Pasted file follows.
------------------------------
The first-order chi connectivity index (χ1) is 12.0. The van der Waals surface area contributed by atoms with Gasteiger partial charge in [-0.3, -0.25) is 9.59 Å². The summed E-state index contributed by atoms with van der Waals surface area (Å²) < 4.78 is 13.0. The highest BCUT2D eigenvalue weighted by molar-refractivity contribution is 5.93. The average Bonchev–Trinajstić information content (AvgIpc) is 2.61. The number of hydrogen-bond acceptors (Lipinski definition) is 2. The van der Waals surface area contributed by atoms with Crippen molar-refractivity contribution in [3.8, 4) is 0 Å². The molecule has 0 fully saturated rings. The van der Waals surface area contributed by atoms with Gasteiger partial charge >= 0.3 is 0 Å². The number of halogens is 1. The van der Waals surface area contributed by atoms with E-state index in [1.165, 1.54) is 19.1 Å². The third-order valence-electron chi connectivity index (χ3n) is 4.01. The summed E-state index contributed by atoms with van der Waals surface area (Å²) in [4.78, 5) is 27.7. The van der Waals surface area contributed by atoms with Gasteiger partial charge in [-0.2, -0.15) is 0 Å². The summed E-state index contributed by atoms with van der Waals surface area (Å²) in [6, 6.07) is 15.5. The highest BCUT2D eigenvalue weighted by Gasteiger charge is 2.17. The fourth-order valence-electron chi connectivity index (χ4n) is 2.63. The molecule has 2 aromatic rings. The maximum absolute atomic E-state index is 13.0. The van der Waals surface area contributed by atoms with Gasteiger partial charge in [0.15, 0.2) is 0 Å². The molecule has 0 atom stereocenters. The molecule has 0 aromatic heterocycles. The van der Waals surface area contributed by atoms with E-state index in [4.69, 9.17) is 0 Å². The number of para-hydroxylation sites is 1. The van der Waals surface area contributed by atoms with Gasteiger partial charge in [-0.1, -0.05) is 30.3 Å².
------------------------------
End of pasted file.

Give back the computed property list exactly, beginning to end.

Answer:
The first-order chi connectivity index (χ1) is 12.0. The van der Waals surface area contributed by atoms with Gasteiger partial charge in [-0.3, -0.25) is 9.59 Å². The summed E-state index contributed by atoms with van der Waals surface area (Å²) < 4.78 is 13.0. The highest BCUT2D eigenvalue weighted by molar-refractivity contribution is 5.93. The average Bonchev–Trinajstić information content (AvgIpc) is 2.61. The number of hydrogen-bond acceptors (Lipinski definition) is 2. The van der Waals surface area contributed by atoms with Crippen molar-refractivity contribution in [3.8, 4) is 0 Å². The molecule has 0 fully saturated rings. The van der Waals surface area contributed by atoms with Gasteiger partial charge >= 0.3 is 0 Å². The number of halogens is 1. The van der Waals surface area contributed by atoms with E-state index in [1.165, 1.54) is 19.1 Å². The third-order valence-electron chi connectivity index (χ3n) is 4.01. The summed E-state index contributed by atoms with van der Waals surface area (Å²) in [4.78, 5) is 27.7. The van der Waals surface area contributed by atoms with Gasteiger partial charge in [-0.2, -0.15) is 0 Å². The summed E-state index contributed by atoms with van der Waals surface area (Å²) in [6, 6.07) is 15.5. The highest BCUT2D eigenvalue weighted by Gasteiger charge is 2.17. The fourth-order valence-electron chi connectivity index (χ4n) is 2.63. The molecule has 2 aromatic rings. The maximum absolute atomic E-state index is 13.0. The van der Waals surface area contributed by atoms with Gasteiger partial charge in [0.15, 0.2) is 0 Å². The molecule has 0 atom stereocenters. The molecule has 0 aromatic heterocycles. The van der Waals surface area contributed by atoms with E-state index in [4.69, 9.17) is 0 Å². The number of para-hydroxylation sites is 1. The van der Waals surface area contributed by atoms with Gasteiger partial charge in [-0.1, -0.05) is 30.3 Å².